An outbreak of E. coli food poisoning linked to the Matador restaurant in Ballard last week has expanded beyond the site. At least 10 people have been sickened, including three in three other states.
An outbreak of dangerous E. coli food poisoning that closed the Matador restaurant in Seattle’s Ballard neighborhood last week appears to be linked to more illnesses in Washington and three other states, health officials said Monday.
Five people were sickened with a Shiga toxin-producing strain of E. coli O157:H7 after eating at the restaurant in August. Three people were hospitalized, including a 16-year-old girl who developed a dangerous kidney injury called hemolytic uremic syndrome.
But two more Washington cases — one in Skagit County, one in Snohomish County — have been detected that have no known connection with the Matador, a spokeswoman with the state Department of Health said Monday.
And three cases with the same genetic fingerprint have been detected in three other states, officials with the Centers for Disease Control and Prevention indicated. One of those people visited Seattle and ate at the Matador in Ballard.
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That’s a total of 10 cases of what are known as STEC infections — but just six of those cases now appear related to the restaurant.
The investigation is fluid and ongoing, local health officials emphasized. It may turn out that the additional cases aren’t part of the same outbreak.
Still, reports of such dispersed illnesses with a similar genetic fingerprint indicate that the problem might not lie entirely with the Matador in Ballard. The restaurant closed Friday after inspectors with Public Health – Seattle & King County said they temporarily suspended the firm’s food business permit to allow thorough cleaning and sanitizing.
“It’s looking more like a potential source, a contaminated product,” said Dr. Meagan Kay, a medical epidemiologist with King County.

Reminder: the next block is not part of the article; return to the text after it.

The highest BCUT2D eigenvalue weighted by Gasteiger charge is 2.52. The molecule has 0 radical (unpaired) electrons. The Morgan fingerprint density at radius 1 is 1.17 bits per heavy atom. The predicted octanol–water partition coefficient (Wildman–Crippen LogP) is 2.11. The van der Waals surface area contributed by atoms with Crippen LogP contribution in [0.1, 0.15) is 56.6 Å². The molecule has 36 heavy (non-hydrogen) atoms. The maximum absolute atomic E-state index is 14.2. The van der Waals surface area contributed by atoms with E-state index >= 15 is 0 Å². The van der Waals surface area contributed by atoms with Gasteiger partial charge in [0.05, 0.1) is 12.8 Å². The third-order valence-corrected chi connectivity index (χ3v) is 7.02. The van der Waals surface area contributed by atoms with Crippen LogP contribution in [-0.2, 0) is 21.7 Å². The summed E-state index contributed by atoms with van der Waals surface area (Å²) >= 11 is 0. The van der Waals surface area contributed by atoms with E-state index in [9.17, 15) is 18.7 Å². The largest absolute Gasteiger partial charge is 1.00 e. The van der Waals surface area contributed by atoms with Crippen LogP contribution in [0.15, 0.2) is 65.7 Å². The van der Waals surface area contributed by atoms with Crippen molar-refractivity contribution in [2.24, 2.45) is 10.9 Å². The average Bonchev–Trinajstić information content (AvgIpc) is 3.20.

State and federal officials have taken over the probe, she added.
Restaurant owner Zak Melang, who runs 14 sites in several states, said the problem may lie with an outside vendor. He urged health officials to investigate quickly to clear his name.
“It’s our reputation on the line,” he said Monday. “The questions aren’t stopping.”
Since 2010, the Matador has been cited 10 times for food-handling practices linked to higher risks of food-borne disease, according to public-health records. Six of those violations were for failure to keep food at the proper cold holding temperatures, which keeps bacteria growth in check, the records show.
The recent Matador illnesses include four people who ate at the restaurant on Aug. 14 and one who did so on Aug. 22. Another person ate there sometime between those dates. Public-health officials received the first report of illness on Aug. 22; the most recent case was reported on Sept. 6.
Five people developed symptoms of STEC O157:H7 poisoning, including diarrhea and abdominal cramps. Four people developed bloody diarrhea. Three were hospitalized, including the teenage girl, who ate leftovers from the Matador. All have recovered.
The girl’s parents, Kevin Geloff and Julie Treece, of Seattle, indicated they plan to sue the restaurant, according to Marler Clark, a Seattle law firm that specializes in food-safety cases. The parents declined Monday to comment on the case.
Shiga toxins are poisons produced by some types of E. coli bacteria that make people sick. STEC poisoning can be dangerous, especially for children and those with weakened immune systems. Symptoms include diarrhea, including bloody diarrhea and stomach cramps, with low or no fever. Symptoms typically appear within three to four days after exposure to contaminated food or other sources.
People who ate at the Matador or other restaurants who develop bloody diarrhea should contact a health-care provider to inquire about testing.